Echoes of the statutory universal minimum wage legislation adopted by Germany’s governing grand coalition seem to reverberate beyond Berlin, in the European Union and across the Atlantic. Europe’s largest economy is to enforce a national minimum pay of •8.5 an hour from January. Such a guarantee would extend cover to the millions of workers — mainly in the eastern region — who remain outside the negotiated wage settlement that defined post-War Germany’s industrial model. Britain has had a national minimum wage law since 1998. But ahead of the 2015 general election, the opposition Labour Party, which was the architect of the legislation, wants changes so that those at the bottom of the workforce may share the fruits of the economic recovery. Neighbouring France codified a legal guarantee in 1950, amended since in 1970. But Paris has recently floated the idea of a minimum wage across the European Union, although a pan-European measure may not materialise any time soon given the legal prohibition in this area. The idea may well influence the remaining six EU states — foundermember Italy, Austria, Cyprus, and the three Nordic countries — to stipulate their respective basic floor. Although the Swiss rejected a proposal that would have given the country the world’s highest minimum pay, the plebiscite in May occasioned a lively debate. U.S. President Barack Obama’s bid to raise the federal minimum wage was blocked by Congress. But there is evidence of growing support among the Republicans, who are anxious not to antagonise voters.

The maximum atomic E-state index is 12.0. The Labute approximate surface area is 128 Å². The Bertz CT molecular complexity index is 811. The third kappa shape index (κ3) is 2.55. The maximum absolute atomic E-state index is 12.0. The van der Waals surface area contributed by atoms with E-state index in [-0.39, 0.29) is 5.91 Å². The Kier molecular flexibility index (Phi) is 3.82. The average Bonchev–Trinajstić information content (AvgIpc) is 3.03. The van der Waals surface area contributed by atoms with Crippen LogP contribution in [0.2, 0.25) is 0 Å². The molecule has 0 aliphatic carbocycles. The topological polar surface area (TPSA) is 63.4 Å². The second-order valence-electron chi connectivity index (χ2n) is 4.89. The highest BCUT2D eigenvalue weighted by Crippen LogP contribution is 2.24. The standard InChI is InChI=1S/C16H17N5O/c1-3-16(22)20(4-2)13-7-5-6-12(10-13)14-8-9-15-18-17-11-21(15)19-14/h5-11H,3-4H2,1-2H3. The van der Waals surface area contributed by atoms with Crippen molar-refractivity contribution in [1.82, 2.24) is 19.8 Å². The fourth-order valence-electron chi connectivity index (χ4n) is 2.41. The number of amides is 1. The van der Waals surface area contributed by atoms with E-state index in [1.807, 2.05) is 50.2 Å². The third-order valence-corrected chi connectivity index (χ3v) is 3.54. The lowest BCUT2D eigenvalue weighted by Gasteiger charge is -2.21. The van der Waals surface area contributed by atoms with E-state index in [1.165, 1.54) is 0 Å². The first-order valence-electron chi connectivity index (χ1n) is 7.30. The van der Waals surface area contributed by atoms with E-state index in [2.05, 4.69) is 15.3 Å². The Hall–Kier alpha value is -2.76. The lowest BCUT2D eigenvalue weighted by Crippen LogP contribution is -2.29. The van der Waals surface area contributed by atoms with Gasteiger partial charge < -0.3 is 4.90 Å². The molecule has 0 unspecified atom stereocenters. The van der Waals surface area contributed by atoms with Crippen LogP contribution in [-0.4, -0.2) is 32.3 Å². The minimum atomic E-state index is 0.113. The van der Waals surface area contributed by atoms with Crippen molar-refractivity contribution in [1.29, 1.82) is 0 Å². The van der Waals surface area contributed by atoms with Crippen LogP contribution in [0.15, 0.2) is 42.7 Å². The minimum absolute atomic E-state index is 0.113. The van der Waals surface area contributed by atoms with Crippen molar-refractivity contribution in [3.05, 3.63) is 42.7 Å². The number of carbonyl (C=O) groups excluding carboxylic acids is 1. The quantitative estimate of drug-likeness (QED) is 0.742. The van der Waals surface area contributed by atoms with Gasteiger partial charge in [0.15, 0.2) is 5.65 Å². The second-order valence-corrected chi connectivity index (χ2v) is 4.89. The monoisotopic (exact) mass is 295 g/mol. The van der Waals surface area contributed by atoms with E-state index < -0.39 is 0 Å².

The implications of a minimumwage floor on employment generation and growth continue to divide opinion. This is true equally of Germany which is set to introduce the new law in January, or Britain and the U.S. which have put forth proposals to effect an increase in the existing amount. But growing support on this contentious issue cutting across traditional party lines perhaps means there is greater recognition that minimum wages ought to keep pace with inflation, average wages and productivity growth. The imperative need to mitigate the impact of the 2007-08 economic meltdown on large sections of the population in the strengthened support. A legal minimum pay remains a vital tool for the workforce in mature democracies, even though these are already underpinned by vibrant trade unions and high levels of social protection measures. However, for the bulk of the wage-earners in the developing world that is outside the organised sector of the economy, a legal guarantee of a minimum subsistence pay seems morally nonnegotiable. This is true even from the standpoint of the physical and mental capacities that are paramount to enhance overall productivity.